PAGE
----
Climate Comedian, Theatrical Performance Activist, and Storyteller
Peterson is the type of person you talk to and then find yourself thinking about certain things in new or exciting ways for the rest of the day. I just got off a call with him and wish we had another hour to keep chatting!
Peterson is a theatrical performance activist who playfully explores gender, religion, and climate change with his one-person comedies and lively lectures. He sees all of these as human rights issues and has performed for audiences in North America, Europe, and Africa. He approaches these serious topics through humor and storytelling. His goal is to show the human element, make it relatable, and leave people more curious about the topic than they were before. His shows include A Queer Response to Climate Change—What Would Walt Whitman Do? and The Weight of Carbon Dioxide and Chihuahuas.
Climate change is the most recent issue Peterson started speaking up about. It started in 2012 when he found his husband having an existential breakdown after reading an article about climate change. As Peterson started to learn more, he saw that climate change was a social justice issue just like his other topics. One of the turning points for him was when he learned that something he cares about and thought would always be there may be in trouble – he realized the supply of his beloved pasta was at risk!
Along with his live performances, Peterson has been hosting podcasts on climate change since 2014. He recorded 50 podcasts with his organization Climate Stew and now produces Citizens’ Climate Radio (I really enjoyed the episode on mental health and climate change). If you’d like to get a taste for his performance style, I’d recommend watching this video where he goes over the different stages of learning about climate change.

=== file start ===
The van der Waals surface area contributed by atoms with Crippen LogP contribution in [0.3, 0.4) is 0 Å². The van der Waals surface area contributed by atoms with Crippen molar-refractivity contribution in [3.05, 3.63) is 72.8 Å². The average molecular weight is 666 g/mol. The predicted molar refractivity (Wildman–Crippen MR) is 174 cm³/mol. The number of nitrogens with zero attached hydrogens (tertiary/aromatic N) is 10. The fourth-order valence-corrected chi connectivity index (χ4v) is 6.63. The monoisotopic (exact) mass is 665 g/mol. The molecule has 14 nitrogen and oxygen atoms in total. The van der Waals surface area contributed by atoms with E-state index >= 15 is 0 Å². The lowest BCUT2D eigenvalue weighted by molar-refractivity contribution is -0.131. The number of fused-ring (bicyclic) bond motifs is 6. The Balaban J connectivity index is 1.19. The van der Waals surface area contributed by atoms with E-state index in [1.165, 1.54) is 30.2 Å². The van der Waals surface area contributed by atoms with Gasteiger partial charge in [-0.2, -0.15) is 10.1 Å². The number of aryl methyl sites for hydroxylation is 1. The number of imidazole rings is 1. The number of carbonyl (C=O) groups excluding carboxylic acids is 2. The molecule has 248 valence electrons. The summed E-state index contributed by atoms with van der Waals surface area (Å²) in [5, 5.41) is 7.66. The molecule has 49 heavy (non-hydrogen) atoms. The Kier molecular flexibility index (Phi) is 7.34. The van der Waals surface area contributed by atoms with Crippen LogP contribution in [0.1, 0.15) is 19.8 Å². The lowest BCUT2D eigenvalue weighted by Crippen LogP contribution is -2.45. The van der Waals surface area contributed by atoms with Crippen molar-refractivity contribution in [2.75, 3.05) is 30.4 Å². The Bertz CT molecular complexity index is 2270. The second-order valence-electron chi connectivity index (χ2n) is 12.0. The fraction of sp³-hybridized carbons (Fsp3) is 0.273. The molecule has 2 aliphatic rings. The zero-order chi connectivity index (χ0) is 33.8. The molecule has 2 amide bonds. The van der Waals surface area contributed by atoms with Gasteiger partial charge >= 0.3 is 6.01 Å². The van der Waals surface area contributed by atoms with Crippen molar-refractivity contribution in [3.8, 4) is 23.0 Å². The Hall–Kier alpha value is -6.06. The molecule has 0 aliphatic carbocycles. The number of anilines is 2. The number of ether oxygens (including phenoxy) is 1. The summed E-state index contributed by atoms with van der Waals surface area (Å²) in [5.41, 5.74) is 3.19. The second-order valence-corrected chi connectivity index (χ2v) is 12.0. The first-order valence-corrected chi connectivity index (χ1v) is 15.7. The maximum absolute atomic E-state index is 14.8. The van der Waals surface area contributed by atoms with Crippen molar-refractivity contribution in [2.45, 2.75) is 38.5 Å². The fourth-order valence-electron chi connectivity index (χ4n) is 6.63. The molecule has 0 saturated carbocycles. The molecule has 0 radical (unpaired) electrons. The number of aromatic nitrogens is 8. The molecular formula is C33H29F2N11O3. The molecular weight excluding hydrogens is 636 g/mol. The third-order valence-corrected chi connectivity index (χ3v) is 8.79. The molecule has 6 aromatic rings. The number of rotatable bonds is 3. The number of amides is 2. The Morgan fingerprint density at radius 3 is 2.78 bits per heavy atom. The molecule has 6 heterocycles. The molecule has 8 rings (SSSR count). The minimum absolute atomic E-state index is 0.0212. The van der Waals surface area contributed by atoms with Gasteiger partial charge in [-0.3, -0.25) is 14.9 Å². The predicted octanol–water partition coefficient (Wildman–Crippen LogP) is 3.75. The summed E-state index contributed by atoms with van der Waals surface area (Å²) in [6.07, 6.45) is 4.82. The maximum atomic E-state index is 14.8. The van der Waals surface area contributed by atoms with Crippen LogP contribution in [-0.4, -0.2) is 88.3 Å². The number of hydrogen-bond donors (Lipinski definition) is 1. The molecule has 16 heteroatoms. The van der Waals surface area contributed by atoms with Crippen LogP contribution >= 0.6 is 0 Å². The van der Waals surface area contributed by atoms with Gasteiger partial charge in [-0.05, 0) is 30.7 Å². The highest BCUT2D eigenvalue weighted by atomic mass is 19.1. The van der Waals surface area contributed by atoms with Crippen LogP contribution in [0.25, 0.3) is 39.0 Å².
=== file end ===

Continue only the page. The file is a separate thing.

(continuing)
Peterson often ends his live performances with a message to young people and adults. “My sister, Maria asked me one day, ‘Are you scared about climate change?’ ‘Yes, I feel alarmed no doubt,’ I told her, ‘but when I look out on an audience like you, I wonder, ‘Who is sitting in this room? What are they going to do in their lives in this incredible moment in our history.’ I told my sister, ‘No, most days I am not filled with fear. Instead, I’m feeling—what an honor it is to live on the planet right now, to witness what is happening but also to be part of a group of people who are going to find solutions to make the world a better place.”
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